Days after the arrest of three Eleven Media journalists, the state counsellor says outsiders would be surprised by the level of media freedom in Myanmar.
By SITHU AUNG MYINT | FRONTIER
SEPTEMBER 3 was a black day for journalism in Myanmar. Reuters reporters Ko Wa Lone and Ko Kyaw Soe Oo were sentenced to seven years in prison for breaching the colonial-era Official Secrets Act.
After their arrest in December last year and during their pre-trial hearings and trial, State Counsellor Daw Aung San Suu Kyi was sometimes asked about the case. Each time, she invariably said it was about upholding the law and had nothing to do with freedom of expression. In an interview with Japanese broadcaster NHK in June, Aung San Suu Kyi said the two reporters “were arrested because they broke the Official Secrets Act”. Her presumption of the reporters’ guilt before a verdict was handed down in court was condemned by media freedom advocates in Myanmar and abroad.
On October 10, three journalists from Eleven Media were arrested on charges brought by the Yangon Region government over a report published two days earlier in Weekly Eleven under the headline, “Loss-making gas stations, school buses bought with money borrowed from an unknown lender and public shares in individual’s names”.
Chief editor Ko Kyaw Zaw Lin, editor Ko Nay Min and chief reporter Ko Phyo Wai Win are facing charges under section 505(b) of the Penal Code for the alleged publication of incorrect information that could cause alarm. If convicted they face a maximum penalty of two years in prison and a fine.
The report included comments made in the regional parliament by U Tin Win (Union Solidarity and Development Party, Cocokyun-1) about shareholdings in Yangon Metropolitan Development Public Co Ltd. The Yangon Region government holds a 51 percent share in the public-private company, which was incorporated last year to promote development in the region.
Tin Win said shareholders in the company included regional Minister for Planning and Finance U Myint Thaung and Minister of Electricity, Industry, Transport and Communication Daw Nilar Kyaw.
“Because private individual names are used when shares are bought with the government’s public money, it might get lost if something goes wrong,” Tin Win said.
The MP said Myint Thaung held 639,500 shares each worth K100,000 in Yangon Metropolitan Development.
The Weekly Eleven report said that despite the company being established according to corporate regulations, “the largest shareholder is a government minister and lawmakers have pointed out this could lead to complications”.
The report also said it was not appropriate that Myint Thaung was listed as a shareholder by name with no mention of his ministerial position.
After the Yangon Region government decided at a high-level meeting to take action against the three journalists, police went to Eleven Media’s office in Tarmwe Township on the evening of October 9 to arrest them, but they were not there. They were arrested, charged and sent to Insein Prison when they presented themselves at Tarmwe court the following day.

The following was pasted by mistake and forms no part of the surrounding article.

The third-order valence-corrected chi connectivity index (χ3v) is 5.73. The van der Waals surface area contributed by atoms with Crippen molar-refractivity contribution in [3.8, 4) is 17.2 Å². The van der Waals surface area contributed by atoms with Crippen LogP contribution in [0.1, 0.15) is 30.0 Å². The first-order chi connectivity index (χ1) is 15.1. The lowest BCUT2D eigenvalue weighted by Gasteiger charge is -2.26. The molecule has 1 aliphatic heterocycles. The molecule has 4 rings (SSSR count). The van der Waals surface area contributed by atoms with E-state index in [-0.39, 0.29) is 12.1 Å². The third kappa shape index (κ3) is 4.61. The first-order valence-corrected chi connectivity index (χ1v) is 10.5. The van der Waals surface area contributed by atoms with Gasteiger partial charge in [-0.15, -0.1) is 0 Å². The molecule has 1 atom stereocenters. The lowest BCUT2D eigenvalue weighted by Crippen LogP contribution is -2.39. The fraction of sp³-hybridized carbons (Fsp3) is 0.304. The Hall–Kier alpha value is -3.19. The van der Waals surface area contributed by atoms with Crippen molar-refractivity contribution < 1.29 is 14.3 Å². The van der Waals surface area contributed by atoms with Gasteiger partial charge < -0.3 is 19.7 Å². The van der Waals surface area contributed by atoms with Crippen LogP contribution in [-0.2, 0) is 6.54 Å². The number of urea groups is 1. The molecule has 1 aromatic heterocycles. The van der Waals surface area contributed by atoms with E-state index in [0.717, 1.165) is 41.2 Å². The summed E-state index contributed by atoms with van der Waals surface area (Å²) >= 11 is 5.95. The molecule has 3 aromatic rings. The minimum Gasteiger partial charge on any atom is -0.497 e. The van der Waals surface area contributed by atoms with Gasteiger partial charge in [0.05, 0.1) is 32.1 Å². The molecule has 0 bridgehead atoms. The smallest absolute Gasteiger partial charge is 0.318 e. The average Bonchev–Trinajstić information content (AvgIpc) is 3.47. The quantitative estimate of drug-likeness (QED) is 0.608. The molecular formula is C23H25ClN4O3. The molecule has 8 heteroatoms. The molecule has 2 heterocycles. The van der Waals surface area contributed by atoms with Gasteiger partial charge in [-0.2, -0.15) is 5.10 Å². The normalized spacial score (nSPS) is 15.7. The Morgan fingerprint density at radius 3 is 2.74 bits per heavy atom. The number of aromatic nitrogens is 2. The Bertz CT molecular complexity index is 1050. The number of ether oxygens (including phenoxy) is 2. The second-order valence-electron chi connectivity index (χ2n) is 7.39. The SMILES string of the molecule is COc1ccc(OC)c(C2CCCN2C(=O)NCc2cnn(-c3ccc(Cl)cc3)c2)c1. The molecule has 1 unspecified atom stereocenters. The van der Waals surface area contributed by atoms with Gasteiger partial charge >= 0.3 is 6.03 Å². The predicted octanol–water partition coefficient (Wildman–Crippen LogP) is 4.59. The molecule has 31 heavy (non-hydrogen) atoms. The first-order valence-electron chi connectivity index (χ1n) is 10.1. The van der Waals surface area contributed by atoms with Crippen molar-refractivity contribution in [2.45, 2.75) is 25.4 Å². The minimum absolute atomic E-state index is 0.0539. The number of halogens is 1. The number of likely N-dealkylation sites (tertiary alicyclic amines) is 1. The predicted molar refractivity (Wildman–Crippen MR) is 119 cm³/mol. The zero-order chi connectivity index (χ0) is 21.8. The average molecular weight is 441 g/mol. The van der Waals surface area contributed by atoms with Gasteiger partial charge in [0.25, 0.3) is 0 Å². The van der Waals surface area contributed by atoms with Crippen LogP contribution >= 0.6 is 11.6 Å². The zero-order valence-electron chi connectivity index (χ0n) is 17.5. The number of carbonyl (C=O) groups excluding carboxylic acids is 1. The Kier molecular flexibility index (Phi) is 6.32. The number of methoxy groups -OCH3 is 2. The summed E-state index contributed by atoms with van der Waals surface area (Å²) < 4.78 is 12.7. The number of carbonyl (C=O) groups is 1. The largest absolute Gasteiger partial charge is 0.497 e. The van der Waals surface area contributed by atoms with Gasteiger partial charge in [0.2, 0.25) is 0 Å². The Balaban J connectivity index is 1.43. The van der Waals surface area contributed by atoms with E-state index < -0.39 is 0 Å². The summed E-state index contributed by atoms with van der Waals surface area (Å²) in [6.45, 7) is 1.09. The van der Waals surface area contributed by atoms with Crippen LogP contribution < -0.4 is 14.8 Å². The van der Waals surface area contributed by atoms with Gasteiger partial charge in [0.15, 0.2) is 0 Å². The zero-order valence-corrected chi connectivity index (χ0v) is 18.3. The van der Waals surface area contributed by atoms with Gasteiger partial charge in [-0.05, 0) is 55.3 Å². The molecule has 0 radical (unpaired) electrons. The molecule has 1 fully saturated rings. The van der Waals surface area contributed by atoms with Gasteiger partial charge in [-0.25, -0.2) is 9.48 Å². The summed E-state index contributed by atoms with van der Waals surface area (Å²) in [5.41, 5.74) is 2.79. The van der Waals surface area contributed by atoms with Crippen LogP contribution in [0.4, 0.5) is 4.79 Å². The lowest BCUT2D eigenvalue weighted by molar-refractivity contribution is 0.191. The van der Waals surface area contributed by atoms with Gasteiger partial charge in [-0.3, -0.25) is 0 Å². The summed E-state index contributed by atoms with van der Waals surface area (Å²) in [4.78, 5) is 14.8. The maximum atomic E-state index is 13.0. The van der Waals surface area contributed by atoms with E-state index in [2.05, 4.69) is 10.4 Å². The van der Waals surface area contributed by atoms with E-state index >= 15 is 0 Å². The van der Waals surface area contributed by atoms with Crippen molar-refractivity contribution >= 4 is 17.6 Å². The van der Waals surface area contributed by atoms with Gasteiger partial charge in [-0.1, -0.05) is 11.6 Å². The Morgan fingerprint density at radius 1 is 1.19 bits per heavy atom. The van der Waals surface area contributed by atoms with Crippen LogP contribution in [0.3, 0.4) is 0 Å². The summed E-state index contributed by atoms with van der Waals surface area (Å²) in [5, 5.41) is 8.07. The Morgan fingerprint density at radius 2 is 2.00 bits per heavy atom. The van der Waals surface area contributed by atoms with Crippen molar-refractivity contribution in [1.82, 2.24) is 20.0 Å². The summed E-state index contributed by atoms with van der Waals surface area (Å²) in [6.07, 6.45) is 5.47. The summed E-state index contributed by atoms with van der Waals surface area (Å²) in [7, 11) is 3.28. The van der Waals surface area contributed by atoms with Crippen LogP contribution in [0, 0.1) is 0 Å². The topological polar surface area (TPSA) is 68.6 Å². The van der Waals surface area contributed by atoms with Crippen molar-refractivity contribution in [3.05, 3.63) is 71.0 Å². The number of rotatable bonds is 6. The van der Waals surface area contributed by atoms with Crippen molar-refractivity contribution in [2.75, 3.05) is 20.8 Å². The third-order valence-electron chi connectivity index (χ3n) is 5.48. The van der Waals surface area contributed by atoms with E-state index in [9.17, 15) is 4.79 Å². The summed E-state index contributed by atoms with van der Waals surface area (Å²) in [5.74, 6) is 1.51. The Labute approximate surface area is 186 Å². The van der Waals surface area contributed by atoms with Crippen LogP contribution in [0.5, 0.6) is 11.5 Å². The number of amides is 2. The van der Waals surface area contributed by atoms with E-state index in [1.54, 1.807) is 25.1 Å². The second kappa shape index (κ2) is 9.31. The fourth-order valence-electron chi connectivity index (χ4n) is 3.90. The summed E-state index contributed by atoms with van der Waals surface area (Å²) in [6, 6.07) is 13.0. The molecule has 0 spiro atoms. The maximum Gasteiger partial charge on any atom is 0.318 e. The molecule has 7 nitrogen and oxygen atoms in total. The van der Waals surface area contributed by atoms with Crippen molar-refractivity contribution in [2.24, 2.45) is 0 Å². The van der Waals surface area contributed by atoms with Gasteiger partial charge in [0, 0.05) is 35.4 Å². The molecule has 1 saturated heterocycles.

In an explanation of its decision to prosecute, Yangon Region government said in a statement on October 11 that it had taken 539,500 shares in Yangon Metropolitan Development Public Co Ltd when it was established, while 48,600 shares were held by Myanmar Construction and Development Co Ltd, a private company comprised mainly of developers.
The regional government said public property shares were not held under Myint Thaung’s name as mentioned in report. It said alleged misinformation in the report might frighten shareholders in MCD and damage the respect and confidence of the people in Yangon Metropolitan Development Public Co Ltd.
However, a sentence in the statement quoting part of 505(b) has generated confusion. It stated that the report “may damage respect and confidence in the regional government and stimulate the people to commit an offence against the government”. Nobody fully comprehends what this means, but it has been suggested that the wording was included to justify the charges under section 505(b), which has often been used to target activists and journalists, is vague and abstruse.
The Weekly Eleven report was an account of a discussion in the regional Hluttaw. If it is inaccurate, the Yangon regional government should hold a news conference and identify the errors. It could also demand that Weekly Eleven publish a correction or refer the matter to the News Media Council. It could also have taken action under the News Media Law or sued for defamation under section 500 of the Penal Code or sought compensation under civil law. By opting to bring charges under 505(b), Yangon regional government has sought to intimidate the media. Anyone charged under 505(b) is immediately taken into custody, though they can apply for bail. At a pre-trial hearing at Tarmwe court on October 26, the three Eleven Media journalists were granted bail.
In an interview with NHK on October 8 during her visit to Japan, Aung San Suu Kyi spoke about media freedom in Myanmar.
The state counsellor said that if anyone concerned about the situation in Myanmar studied 24 hours’ output of social media and conventional media they would be “surprised” by what they found.
“They express themselves very freely and very widely on everything from the government to what’s happening next door to them in their street,” she said.
What Aung San Suu Kyi said is correct in one sense – in Myanmar, we do enjoy the freedom to publish what we like in mainstream media or on social media. But, unfortunately, there’s also a chance you will be taken into custody or receive a long prison sentence as a result – the sad case of the three Eleven Media journalists is just further evidence of that. It would be interesting to know what Aung San Suu Kyi has to say about this.